First Year Goals for Your Nonprofit
Defining goals for a nonprofit organization sounds easy, but startup nonprofits often overreach during their first year. Modest goals make for a great start.
Although there is no shortage of differences between nonprofits and for-profit businesses, they do share some common characteristics.
For example, in the same way that the first year is a make-it-or-break-it year for a business, a nonprofit's first year often determines whether or not the organization has the ability to go the distance.
A nonprofit's startup phase is typically a frenzied race to get the organization off the ground and running smoothly. However, in the midst of the chaos it's important to focus on the fundamentals - tasks that are vital to laying a solid foundation for future growth. Although first year goals can vary a little from one organization to the next, your list should include the following . . .
Recruit a Board
Right off the bat you need to recruit a board of directors. A board of directors is necessary not only for the incorporation process, but to nurture and support the organization's development through the startup phase as well. It's also worth noting that a quality board can help fulfill staff functions until the organization is capable of hiring personnel.
After the organization has recruited its board of directors, it's time to file the necessary documents for incorporation, tax exemption, and state registration. The process can be daunting, but smart leaders don't try to do it all themselves. They enlist the aid of board members and other professionals, i.e. attorney, accountants, and consultants.
Establish an Income Stream
Businesses establish an income stream by selling goods or services on the open market. With some exceptions, nonprofits don't "sell" anything.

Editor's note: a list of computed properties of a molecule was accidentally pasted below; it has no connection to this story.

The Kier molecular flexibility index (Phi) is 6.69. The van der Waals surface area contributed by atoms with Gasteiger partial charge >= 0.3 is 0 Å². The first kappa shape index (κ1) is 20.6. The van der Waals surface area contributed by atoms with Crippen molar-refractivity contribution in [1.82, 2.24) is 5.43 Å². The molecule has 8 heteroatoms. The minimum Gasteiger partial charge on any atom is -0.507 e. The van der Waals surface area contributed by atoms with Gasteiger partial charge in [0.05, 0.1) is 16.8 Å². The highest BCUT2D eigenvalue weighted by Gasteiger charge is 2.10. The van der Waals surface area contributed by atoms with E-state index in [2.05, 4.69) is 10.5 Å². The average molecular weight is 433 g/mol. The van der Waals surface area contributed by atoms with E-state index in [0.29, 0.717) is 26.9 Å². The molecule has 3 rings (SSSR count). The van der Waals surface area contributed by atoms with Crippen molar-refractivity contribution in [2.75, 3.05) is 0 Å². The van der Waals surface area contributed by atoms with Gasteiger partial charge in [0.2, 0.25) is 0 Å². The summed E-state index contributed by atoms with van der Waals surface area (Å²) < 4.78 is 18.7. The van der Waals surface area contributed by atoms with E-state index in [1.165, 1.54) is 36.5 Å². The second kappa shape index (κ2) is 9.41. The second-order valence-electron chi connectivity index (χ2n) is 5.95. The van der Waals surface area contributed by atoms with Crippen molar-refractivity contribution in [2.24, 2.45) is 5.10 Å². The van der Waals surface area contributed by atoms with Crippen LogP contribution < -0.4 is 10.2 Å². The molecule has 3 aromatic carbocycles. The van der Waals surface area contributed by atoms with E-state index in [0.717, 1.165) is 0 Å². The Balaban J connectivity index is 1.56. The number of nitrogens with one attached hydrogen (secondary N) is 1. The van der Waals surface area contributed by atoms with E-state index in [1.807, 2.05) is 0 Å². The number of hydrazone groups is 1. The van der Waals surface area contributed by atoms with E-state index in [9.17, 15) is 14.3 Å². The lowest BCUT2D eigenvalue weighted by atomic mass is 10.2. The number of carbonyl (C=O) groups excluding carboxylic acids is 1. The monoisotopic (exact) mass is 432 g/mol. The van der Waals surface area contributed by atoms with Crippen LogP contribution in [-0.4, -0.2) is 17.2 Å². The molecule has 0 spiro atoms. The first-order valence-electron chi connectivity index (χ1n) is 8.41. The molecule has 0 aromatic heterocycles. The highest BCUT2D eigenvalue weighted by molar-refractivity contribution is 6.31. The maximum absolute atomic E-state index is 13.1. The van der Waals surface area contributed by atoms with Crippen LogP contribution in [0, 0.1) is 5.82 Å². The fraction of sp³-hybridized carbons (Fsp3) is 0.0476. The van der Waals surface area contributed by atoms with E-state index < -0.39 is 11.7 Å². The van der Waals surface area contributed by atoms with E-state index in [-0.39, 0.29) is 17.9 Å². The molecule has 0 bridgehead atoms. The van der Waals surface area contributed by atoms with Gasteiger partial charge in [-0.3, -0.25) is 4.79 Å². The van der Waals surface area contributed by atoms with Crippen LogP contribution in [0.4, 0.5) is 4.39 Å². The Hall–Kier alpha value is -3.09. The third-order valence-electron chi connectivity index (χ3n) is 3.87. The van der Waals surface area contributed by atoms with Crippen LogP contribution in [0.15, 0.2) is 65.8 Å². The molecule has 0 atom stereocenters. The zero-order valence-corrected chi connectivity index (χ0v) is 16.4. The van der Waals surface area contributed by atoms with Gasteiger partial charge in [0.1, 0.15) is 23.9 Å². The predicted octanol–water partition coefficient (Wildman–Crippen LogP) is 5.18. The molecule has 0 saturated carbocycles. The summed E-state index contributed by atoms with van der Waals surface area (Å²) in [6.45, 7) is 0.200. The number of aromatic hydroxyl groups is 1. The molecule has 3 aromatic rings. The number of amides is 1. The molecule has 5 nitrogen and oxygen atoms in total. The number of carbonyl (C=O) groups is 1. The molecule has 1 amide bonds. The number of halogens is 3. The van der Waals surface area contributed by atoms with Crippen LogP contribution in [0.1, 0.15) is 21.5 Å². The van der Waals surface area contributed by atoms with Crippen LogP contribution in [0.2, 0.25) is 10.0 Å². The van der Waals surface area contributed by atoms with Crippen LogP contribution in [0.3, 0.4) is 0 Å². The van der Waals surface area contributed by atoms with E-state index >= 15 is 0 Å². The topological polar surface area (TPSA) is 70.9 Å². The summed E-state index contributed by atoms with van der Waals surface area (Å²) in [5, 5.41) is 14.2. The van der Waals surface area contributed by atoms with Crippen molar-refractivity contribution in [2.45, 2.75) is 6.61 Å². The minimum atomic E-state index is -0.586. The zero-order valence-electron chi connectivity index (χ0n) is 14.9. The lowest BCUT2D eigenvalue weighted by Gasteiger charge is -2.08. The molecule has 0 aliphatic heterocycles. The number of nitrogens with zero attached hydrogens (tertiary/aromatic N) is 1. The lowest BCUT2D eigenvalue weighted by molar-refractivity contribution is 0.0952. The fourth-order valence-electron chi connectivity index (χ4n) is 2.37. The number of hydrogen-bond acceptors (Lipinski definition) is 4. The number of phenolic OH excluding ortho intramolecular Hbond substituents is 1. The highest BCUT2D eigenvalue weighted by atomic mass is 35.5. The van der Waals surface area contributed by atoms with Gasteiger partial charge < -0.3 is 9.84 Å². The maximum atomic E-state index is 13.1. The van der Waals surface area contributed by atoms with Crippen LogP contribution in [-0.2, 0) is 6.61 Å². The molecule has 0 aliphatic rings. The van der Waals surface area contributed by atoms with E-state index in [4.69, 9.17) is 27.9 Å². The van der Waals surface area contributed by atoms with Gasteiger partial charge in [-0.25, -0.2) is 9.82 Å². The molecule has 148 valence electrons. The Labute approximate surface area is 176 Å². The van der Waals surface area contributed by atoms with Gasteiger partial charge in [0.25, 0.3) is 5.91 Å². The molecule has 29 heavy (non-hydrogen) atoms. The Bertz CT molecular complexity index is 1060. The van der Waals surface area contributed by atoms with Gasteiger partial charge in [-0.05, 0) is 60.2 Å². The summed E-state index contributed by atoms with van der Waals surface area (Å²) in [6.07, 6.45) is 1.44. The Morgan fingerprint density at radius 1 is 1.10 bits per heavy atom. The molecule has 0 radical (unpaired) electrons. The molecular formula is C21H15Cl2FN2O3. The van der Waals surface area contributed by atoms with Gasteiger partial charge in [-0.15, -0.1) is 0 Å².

Instead, they earn income through fundraising. Fundraising can be done in a variety of forms ranging from fee-for-service arrangements to bake sales. The kind of fundraising initiatives your organization participates in during the first year will be determined by its board members and other leaders. The important thing is to lay out a plan and start raising funds as quickly as possible.
Get the Word Out
Like businesses, the nonprofit world experiences a high turnover rate. Organizations come and go on a regular basis, and many worthwhile organizations fail simply because they weren't able to get the word out about themselves in a timely manner.
Every promotional opportunity is an opportunity to attract donors and clients to your cause. Consequently, a proactive promotional agenda goes a long way toward making your organization a visible presence in the community and a viable outlet for individuals interested in helping make a difference.
Nothing communicates success like success itself.
During the first year, make it a priority to collect organizational success stories, particularly those related to your organization's primary mission. Telling someone what you do is fine, but when you can put a face on your mission your ability to communicate what you do increases exponentially.
Don't be shy about it . . . Plaster your newsletters, fundraising materials, and personal interactions with success stories. The payoff will be a well-earned reputation as a nonprofit that is capable of getting things done.
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